I just finished reading a great interview in the Atlantic with Nannerl Keohane and Catherine Ettman about their work at Princeton University, which, to its credit, realized that the dearth of women leaders among their student body needed to be addressed. The statistics quoted in the article are concerning, to say the least. In the past 29 years, according to The Atlantic, only six women were chair of the honor committee, nine were editor-in-chief of the college newspaper, and four were student-body president.
The committee tasked with recommending a way forward that would address this lack of women leaders urged the university, in its 2011 report, to create a formal mentorship program for women. The Atlantic article is well worth reading, and I will not repeat its content here. But what was most interesting to me is the idea of mentorship for women — and the central role it plays in their academic and professional success. The reasons for mentorship of girls and women in STEM fields, for example, have been much discussed. Whole organizations have been founded to provide mentors in order to strengthen the pipeline for girls and women in STEM. And in 2011, with this report, Princeton has emphasized the importance for this fundamentally relational approach to encourage women to step into leadership positions.
I will not debate the pros and cons of mentoring here. The Atlantic’s article was actually part of a larger series that addresses the nuances and pitfalls of mentorship. I want to highlight the deeply relational part of mentoring, something which appears naturally aligned with women’s and girls’ ways of being, and how this is a basic component of all-girls’ educational settings.
If we accept the premise that relationships are the fourth “R” for girls, as author Rachel Simmons says, the unique spaces in which only girls learn and grow are also the spaces in which these relationships thrive. While one might argue that I have veered away from discussing traditional mentoring relationships, I would posit that girls in girls’ schools, for example, find their opinions more respected and rate themselves as more motivated to succeed than their peers in co-ed independent and public schools — which, I would argue, is similar to the result of a strong mentoring relationship.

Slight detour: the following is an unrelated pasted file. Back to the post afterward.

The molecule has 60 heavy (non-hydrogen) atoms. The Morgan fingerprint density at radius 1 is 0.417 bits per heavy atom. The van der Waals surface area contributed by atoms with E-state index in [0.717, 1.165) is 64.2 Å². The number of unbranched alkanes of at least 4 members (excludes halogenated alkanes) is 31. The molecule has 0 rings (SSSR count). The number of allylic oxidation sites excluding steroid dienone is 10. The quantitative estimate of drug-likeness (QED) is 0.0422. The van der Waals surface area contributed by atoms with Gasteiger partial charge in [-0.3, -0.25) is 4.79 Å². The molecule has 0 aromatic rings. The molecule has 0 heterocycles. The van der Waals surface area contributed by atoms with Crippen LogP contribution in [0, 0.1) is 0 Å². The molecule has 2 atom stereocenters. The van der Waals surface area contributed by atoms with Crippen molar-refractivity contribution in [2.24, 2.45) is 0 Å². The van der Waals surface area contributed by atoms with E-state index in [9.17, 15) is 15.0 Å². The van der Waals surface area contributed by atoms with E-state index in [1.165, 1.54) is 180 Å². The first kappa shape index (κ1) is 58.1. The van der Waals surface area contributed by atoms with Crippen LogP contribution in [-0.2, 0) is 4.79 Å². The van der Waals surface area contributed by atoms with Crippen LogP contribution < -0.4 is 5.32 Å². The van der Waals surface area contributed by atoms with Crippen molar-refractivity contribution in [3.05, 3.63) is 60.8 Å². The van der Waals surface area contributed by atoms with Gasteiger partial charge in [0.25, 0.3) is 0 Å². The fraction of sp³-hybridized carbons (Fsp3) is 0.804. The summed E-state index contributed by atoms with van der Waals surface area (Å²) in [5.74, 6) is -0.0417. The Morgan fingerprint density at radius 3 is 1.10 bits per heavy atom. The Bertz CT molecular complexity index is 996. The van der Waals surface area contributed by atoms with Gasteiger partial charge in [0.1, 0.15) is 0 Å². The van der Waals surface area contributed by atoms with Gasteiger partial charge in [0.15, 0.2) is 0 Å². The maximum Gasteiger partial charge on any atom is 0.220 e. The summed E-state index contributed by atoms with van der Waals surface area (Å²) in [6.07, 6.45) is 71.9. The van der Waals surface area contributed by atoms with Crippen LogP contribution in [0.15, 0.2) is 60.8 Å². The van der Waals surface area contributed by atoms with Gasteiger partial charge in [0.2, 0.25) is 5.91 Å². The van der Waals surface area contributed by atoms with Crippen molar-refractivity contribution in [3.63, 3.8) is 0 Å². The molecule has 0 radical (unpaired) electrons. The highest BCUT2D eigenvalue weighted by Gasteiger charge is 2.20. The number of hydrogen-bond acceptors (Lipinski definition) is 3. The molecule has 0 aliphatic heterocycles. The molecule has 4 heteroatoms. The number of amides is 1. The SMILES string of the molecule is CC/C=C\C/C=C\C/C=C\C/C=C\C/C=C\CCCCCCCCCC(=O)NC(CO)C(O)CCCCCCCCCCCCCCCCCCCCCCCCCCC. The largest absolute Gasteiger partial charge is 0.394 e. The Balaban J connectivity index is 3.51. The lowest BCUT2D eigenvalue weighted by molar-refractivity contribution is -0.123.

I would also argue that the strength of the relationships in girls’ schools, between peers and between teachers and girls, knit together an experience that strengthens girls’ aspirations, their willingness to take risks, and yes, their willingness to lead, in fundamental ways. I remember asking an alumna of my school, who had served as student body president, to describe her experience at the school, which she attended from kindergarten on. She told me that it was the sisterhood of which she was a part that has stayed with her, even a decade later. She told me that her peers cheered her on in moments of triumph and dried her tears in times of sorrow in equal measure.
Other alumnae have told me about the surprise they felt in college when their female classmates, unlike themselves, yielded the floor — all too easily — to the men in their classes. It never occurred to them to follow suit. It is my deeply held belief that these stories (and I could go on and on with examples) are the result of the strength of relationships in all-girls spaces. It is no surprise that organizations like the Girl Scouts, Girls on the Run, Black Girls Code, and many others, use this same strength of relationships and sisterhood to bolster the motivation and confidence of young girls with positive results.
One more anecdotal piece of evidence before I end: at Princeton, this young alumna was class president all four years that she attended the university.
Monday July, 10, 2017 at 10:48AM
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